Your entire problem with literary pursuits can be put down to one simple fact. You must be happy.
Wake Forest University's pride and joy, Eric G. Wilson, has put out a new book that explains his concept of misery as a source of creativity. You don't need Prozac or any other pill that lifts your glum mood. You need the core of your sad being to tap into if you're to make it in the writing game.
According to the professor, creativity springs from sorrow and sadness. If you aren't gloomy over impending doom, how can you appreciate that which is beautiful? If you're so feckin' busy pursuing happiness, you can't begin to examine the unhappiness that novels are built upon.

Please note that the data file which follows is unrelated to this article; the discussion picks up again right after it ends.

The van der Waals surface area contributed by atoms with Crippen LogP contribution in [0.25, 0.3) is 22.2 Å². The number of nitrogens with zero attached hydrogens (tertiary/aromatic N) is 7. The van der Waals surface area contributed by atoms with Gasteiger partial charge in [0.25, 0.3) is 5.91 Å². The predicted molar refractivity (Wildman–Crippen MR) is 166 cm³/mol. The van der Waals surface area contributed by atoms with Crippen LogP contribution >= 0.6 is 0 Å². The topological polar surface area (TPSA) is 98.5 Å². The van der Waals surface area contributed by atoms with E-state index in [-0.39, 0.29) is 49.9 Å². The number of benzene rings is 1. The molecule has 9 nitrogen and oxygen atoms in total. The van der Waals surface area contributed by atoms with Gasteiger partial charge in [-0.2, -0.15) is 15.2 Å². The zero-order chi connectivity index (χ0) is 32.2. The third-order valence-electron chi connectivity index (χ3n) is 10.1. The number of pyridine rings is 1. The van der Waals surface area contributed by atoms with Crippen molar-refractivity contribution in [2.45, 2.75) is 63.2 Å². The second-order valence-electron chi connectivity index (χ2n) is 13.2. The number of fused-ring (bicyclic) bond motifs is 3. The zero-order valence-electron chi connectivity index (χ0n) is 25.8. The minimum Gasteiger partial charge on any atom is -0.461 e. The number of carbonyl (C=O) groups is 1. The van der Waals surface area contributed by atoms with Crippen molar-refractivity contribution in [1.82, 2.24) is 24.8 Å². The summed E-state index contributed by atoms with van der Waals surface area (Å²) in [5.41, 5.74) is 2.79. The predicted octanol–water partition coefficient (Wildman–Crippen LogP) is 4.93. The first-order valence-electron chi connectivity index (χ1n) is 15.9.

To read Mr. Wilson's Against Happiness is to understand why writers turn to drink. If your world isn't already full of ups and downs, you have no choice but to create the roller coaster of emotion that is so essential to good writing. Nothing like the downside of a pounding hangover to make you ponder some conflict that you can then assign to your imaginary characters.
Feeling perky today? Suffering from writer's block? Consider your own mortality, and the possibility that you'll never see your name in print and no one will ever listen to what you have to say. Sliding into abject misery, are you? Good. You're well on your way to completing your novel and achieving literary fame, which should make you even more miserable in a different way, and won't it be easy to compose that second book?